a thermally insensitive photodiode for detecting the intensity of the light rays transmitted from said electrode means, said photodiode being adapted to generate a substantially thermally insensitive electrical output signal indicative of the density of particles deposited on said electrode means; and

amplifying circuit means, in electrical communication with said photodiode, for stably amplifying the thermally insensitive electrical output signal from said photodiode to at least a preselected level.

2. An apparatus as recited in claim 1, further including:

comparator circuit means, in electrical communication with said amplifying circuit means, for comparing the amplified electrical output signal with a preselected reference to produce a control signal corresponding to the deviation between the measured density of particles deposited on said electrode means and the desired density thereof; and

circuit means, in electrical communication with said comparator circuit means, for holding the control signal from said comparator circuit means.

9 3. An apparatus as recited in claim 2, further includmg:

means, actuated by the control signal from said hold circuit, for dispensing particles into the mix to achieve the requisite concentration therein.

4. An apparatus as recited in claim 3, wherein said illuminating means includes a light source.

5. An apparatus as recited in claim 4, wherein said amplifying circuit means includes:

a first operational amplifier connected electrically to said photodiode; and

a first resistance circuit connected in parallel with said first operational amplifier to provide resistive feedback operating in an inverting mode.

6. An apparatus as recited in claim 5, wherein said comparator circuit means includes:

a second operational amplifier in electrical communication with said first operational amplifier; and

a second resistance circuit connected in parallel with said second operational amplifier so that said second operational amplifier functions as a level detector with positive feedback about the switch point to provide a hysteresis cycle thereabout.

7. An apparatus as recited in claim 6, wherein said hold circuit means includes:

a silicon controlled switch in electrical communication with said second operational amplifier;

a relay connected electrically in series with said silicon controlled switch; and

a voltage source connected electrically in series with said relay.

8. An electrophotographic printing machine of the type having a photoconductive member and a development system employing a developer mix of carrier granules and toner particles to form a toner powder image on an electrostatic latent image recorded on the photoconductive member, including:

electrode means mounted on the photoconductive member and biased electrically to attract toner particles thereto as said electrode means passes through the developer mix;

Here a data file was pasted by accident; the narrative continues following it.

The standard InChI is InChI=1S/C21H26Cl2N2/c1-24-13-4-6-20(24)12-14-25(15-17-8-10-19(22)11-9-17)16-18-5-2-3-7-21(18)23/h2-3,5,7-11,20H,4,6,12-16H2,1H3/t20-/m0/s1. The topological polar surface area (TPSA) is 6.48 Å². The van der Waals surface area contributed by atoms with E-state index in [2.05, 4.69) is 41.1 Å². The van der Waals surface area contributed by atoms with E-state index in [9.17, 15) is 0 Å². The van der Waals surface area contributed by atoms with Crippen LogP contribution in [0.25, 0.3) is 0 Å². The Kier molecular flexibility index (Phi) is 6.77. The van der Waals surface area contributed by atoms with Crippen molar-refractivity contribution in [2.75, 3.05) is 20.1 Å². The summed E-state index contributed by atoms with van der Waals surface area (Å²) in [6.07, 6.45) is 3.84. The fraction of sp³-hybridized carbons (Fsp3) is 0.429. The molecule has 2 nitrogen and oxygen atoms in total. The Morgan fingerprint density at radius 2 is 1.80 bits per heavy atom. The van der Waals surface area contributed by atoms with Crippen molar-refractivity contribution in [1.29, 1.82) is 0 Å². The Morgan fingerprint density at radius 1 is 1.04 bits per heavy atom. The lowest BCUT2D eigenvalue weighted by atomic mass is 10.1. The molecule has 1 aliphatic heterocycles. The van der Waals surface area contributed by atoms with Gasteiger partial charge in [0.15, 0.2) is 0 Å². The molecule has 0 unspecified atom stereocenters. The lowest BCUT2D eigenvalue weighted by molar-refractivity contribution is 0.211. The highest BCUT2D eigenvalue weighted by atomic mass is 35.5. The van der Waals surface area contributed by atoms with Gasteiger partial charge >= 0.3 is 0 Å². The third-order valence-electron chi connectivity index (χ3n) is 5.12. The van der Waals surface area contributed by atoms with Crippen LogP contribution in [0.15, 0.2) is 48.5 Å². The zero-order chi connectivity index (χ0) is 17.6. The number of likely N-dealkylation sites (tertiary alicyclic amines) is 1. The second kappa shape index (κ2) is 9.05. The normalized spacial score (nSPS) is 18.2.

means for illuminating said electrode means having the toner particles deposited thereon with light rays;

a thermally insensitive photodiode for detecting the intensity of the light rays transmitted from said electrode means, said photodiode being adapted to generate a substantially thermally insensitive electrical output signal indicative of the density of 10 toner particles deposited on said electrode means; and

amplifying circuit means, in electrical communication with said photodiode, for stably amplifying the thermally insensitive electrical output signal from said photodiode to at least a preselected level. 9. A printing machine as recited in claim 8, further including:

comparator circuit means, in electrical communication with said amplifying circuit means, for comparing the amplified electrical output with a preselected reference to produce a control signal corresponding to the deviation between the measured density of toner particles deposited on said electrode means and the desired density thereof; and

circuit means, in electrical communication with said comparator circuit means, for holding the control signal from said comparator circuit means.

10. A printing machine as recited in claim 9, further including means, actuated by the control signal from said hold circuit, for dispensing toner particles into the developer mix to achieve the requisite concentration therein.

11. A printing machine as recited in claim 10, wherein said illuminating means includes a light source,

12. A printing machine as recited in claim 11, wherein said amplifying circuit means includes:

a first operational amplifier connected electrically to said photodiode; and

a first resistance circuit connected in parallel with said first operational amplifier to provide resistive feedback operating in an inverting mode.

13. A printing machine as recited in claim 12, wherein said comparator circuit means includes:

a second operational amplifier in electrical communication with said first operational amplifier; and

a second resistance circuit connected in parallel with said second operational amplifier so that said second operational amplifier functions as a level detector with positive feedback about the switch point to provide a hysteresis cycle thereabout.

14. A printing machine as recited in claim 13, wherein said hold circuit means includes:

a silicon controlled switch in electrical communication with said second operational amplifier;

a relay connected in series with said silicon controlled switch; and i a voltage source connected electrically in series with said relay.

Patent Citations
Cited PatentFiling datePublication dateApplicantTitle
US3376854 *Jun 1, 1966Apr 9, 1968Xerox CorpAutomatic toner dispensing control
US3470538 *Dec 28, 1966Sep 30, 1969Allegheny Ludlum SteelAutomatic start circuit for computer
US3487978 *Apr 29, 1968Jan 6, 1970Addressograph MultigraphAutomatic toner concentrate detector
Referenced by
Citing PatentFiling datePublication dateApplicantTitle
US4112870 *Apr 26, 1977Sep 12, 1978Oce-Van Der Grinten N.V.Apparatus for developing electrostatic charge images
US4178095 *Apr 10, 1978Dec 11, 1979International Business Machines CorporationAbnormally low reflectance photoconductor sensing system
US4179213 *Apr 10, 1978Dec 18, 1979International Business Machines CorporationVector pinning in an electrophotographic machine
US4183657 *Apr 10, 1978Jan 15, 1980International Business Machines CorporationDynamic reference for an image quality control system
US4372672 *Dec 22, 1980Feb 8, 1983International Business Machines CorporationSelf-triggering quality control sensor
Classifications
U.S. Classification399/64, 399/58, 222/DIG.100, 222/56, 118/691
International ClassificationG03G15/08, G05D21/02, G03G15/00
Cooperative ClassificationG05D21/02, G03G15/0827, Y10S222/01
European ClassificationG05D21/02, G03G15/08H1L